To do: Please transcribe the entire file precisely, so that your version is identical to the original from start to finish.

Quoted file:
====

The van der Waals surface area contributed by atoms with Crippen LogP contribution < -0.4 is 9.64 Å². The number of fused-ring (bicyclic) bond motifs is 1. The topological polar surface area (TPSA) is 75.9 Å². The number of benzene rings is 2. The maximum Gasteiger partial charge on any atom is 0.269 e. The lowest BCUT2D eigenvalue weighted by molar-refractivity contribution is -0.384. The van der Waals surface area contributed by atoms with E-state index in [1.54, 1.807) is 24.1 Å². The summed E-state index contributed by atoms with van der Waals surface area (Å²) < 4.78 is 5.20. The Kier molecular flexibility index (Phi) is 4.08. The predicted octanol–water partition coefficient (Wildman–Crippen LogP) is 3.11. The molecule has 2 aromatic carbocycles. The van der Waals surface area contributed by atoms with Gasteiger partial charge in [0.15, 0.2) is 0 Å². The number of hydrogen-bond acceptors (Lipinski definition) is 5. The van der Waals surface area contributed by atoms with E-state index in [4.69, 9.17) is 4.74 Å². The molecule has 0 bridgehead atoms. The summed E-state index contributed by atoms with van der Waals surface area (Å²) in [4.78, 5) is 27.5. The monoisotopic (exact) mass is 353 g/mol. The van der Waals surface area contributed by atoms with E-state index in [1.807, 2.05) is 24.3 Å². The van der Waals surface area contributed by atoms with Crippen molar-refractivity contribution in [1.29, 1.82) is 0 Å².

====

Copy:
The van der Waals surface area contributed by atoms with Crippen LogP contribution < -0.4 is 9.64 Å². The number of fused-ring (bicyclic) bond motifs is 1. The topological polar surface area (TPSA) is 75.9 Å². The number of benzene rings is 2. The maximum Gasteiger partial charge on any atom is 0.269 e. The lowest BCUT2D eigenvalue weighted by molar-refractivity contribution is -0.384. The van der Waals surface area contributed by atoms with E-state index in [1.54, 1.807) is 24.1 Å². The summed E-state index contributed by atoms with van der Waals surface area (Å²) < 4.78 is 5.20. The Kier molecular flexibility index (Phi) is 4.08. The predicted octanol–water partition coefficient (Wildman–Crippen LogP) is 3.11. The molecule has 2 aromatic carbocycles. The van der Waals surface area contributed by atoms with Gasteiger partial charge in [0.15, 0.2) is 0 Å². The number of hydrogen-bond acceptors (Lipinski definition) is 5. The van der Waals surface area contributed by atoms with E-state index in [4.69, 9.17) is 4.74 Å². The molecule has 0 bridgehead atoms. The summed E-state index contributed by atoms with van der Waals surface area (Å²) in [4.78, 5) is 27.5. The monoisotopic (exact) mass is 353 g/mol. The van der Waals surface area contributed by atoms with E-state index in [1.807, 2.05) is 24.3 Å². The van der Waals surface area contributed by atoms with Crippen molar-refractivity contribution in [1.29, 1.82) is 0 Å².